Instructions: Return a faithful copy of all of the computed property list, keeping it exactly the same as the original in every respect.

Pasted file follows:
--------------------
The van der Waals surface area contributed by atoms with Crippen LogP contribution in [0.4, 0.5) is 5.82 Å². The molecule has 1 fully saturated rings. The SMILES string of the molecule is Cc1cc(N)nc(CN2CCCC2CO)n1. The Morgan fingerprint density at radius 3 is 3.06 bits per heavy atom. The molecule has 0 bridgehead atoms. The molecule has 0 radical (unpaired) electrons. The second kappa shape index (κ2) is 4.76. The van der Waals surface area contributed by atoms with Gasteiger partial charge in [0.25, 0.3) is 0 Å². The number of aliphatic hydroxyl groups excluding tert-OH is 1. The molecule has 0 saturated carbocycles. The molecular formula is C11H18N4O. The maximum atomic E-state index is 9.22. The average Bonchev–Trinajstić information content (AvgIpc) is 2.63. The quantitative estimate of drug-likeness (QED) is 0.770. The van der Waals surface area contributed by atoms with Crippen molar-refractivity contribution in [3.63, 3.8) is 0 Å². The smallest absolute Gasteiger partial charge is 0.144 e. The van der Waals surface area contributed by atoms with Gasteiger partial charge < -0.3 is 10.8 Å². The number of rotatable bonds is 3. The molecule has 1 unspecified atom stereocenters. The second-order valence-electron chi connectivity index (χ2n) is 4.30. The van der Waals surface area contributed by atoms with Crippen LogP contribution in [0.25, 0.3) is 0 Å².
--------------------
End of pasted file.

The van der Waals surface area contributed by atoms with Crippen LogP contribution in [0.4, 0.5) is 5.82 Å². The molecule has 1 fully saturated rings. The SMILES string of the molecule is Cc1cc(N)nc(CN2CCCC2CO)n1. The Morgan fingerprint density at radius 3 is 3.06 bits per heavy atom. The molecule has 0 bridgehead atoms. The molecule has 0 radical (unpaired) electrons. The second kappa shape index (κ2) is 4.76. The van der Waals surface area contributed by atoms with Gasteiger partial charge in [0.25, 0.3) is 0 Å². The number of aliphatic hydroxyl groups excluding tert-OH is 1. The molecule has 0 saturated carbocycles. The molecular formula is C11H18N4O. The maximum atomic E-state index is 9.22. The average Bonchev–Trinajstić information content (AvgIpc) is 2.63. The quantitative estimate of drug-likeness (QED) is 0.770. The van der Waals surface area contributed by atoms with Crippen molar-refractivity contribution in [3.63, 3.8) is 0 Å². The smallest absolute Gasteiger partial charge is 0.144 e. The van der Waals surface area contributed by atoms with Gasteiger partial charge < -0.3 is 10.8 Å². The number of rotatable bonds is 3. The molecule has 1 unspecified atom stereocenters. The second-order valence-electron chi connectivity index (χ2n) is 4.30. The van der Waals surface area contributed by atoms with Crippen LogP contribution in [0.25, 0.3) is 0 Å².